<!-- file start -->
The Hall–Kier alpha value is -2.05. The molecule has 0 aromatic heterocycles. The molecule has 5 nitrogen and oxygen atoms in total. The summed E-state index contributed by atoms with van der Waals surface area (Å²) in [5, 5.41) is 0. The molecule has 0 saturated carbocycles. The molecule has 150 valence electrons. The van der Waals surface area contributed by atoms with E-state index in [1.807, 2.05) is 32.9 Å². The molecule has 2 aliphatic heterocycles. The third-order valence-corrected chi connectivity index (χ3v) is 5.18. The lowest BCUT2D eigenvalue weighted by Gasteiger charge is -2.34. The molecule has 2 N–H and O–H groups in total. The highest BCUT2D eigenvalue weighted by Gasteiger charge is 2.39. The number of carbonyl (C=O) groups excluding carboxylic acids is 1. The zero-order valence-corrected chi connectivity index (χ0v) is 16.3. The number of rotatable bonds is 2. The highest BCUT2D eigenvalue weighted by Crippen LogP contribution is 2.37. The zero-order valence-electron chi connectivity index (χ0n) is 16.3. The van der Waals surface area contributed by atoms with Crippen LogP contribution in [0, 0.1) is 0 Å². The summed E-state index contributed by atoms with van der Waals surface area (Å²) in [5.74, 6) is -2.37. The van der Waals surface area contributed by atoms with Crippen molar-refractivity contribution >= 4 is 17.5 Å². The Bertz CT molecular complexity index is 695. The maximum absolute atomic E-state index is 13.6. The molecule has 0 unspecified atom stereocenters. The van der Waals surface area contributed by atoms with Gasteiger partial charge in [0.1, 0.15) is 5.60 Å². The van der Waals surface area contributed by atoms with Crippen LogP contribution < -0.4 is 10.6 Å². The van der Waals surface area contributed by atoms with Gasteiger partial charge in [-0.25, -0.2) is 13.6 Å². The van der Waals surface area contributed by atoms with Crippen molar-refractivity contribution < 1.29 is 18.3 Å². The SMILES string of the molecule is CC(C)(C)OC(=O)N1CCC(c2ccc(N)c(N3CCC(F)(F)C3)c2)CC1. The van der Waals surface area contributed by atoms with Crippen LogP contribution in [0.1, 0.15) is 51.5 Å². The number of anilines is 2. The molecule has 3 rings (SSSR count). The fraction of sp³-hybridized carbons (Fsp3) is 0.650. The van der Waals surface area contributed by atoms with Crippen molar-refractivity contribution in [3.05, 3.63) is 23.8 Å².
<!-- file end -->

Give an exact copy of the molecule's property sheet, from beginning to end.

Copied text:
The Hall–Kier alpha value is -2.05. The molecule has 0 aromatic heterocycles. The molecule has 5 nitrogen and oxygen atoms in total. The summed E-state index contributed by atoms with van der Waals surface area (Å²) in [5, 5.41) is 0. The molecule has 0 saturated carbocycles. The molecule has 150 valence electrons. The van der Waals surface area contributed by atoms with E-state index in [1.807, 2.05) is 32.9 Å². The molecule has 2 aliphatic heterocycles. The third-order valence-corrected chi connectivity index (χ3v) is 5.18. The lowest BCUT2D eigenvalue weighted by Gasteiger charge is -2.34. The molecule has 2 N–H and O–H groups in total. The highest BCUT2D eigenvalue weighted by Gasteiger charge is 2.39. The number of carbonyl (C=O) groups excluding carboxylic acids is 1. The zero-order valence-corrected chi connectivity index (χ0v) is 16.3. The number of rotatable bonds is 2. The highest BCUT2D eigenvalue weighted by Crippen LogP contribution is 2.37. The zero-order valence-electron chi connectivity index (χ0n) is 16.3. The van der Waals surface area contributed by atoms with Crippen LogP contribution in [0, 0.1) is 0 Å². The summed E-state index contributed by atoms with van der Waals surface area (Å²) in [5.74, 6) is -2.37. The van der Waals surface area contributed by atoms with Crippen molar-refractivity contribution >= 4 is 17.5 Å². The Bertz CT molecular complexity index is 695. The maximum absolute atomic E-state index is 13.6. The molecule has 0 unspecified atom stereocenters. The van der Waals surface area contributed by atoms with Gasteiger partial charge in [0.1, 0.15) is 5.60 Å². The van der Waals surface area contributed by atoms with Crippen LogP contribution < -0.4 is 10.6 Å². The van der Waals surface area contributed by atoms with Gasteiger partial charge in [-0.25, -0.2) is 13.6 Å². The van der Waals surface area contributed by atoms with Crippen molar-refractivity contribution < 1.29 is 18.3 Å². The SMILES string of the molecule is CC(C)(C)OC(=O)N1CCC(c2ccc(N)c(N3CCC(F)(F)C3)c2)CC1. The van der Waals surface area contributed by atoms with Crippen LogP contribution in [0.1, 0.15) is 51.5 Å². The number of anilines is 2. The molecule has 3 rings (SSSR count). The fraction of sp³-hybridized carbons (Fsp3) is 0.650. The van der Waals surface area contributed by atoms with Crippen molar-refractivity contribution in [3.05, 3.63) is 23.8 Å².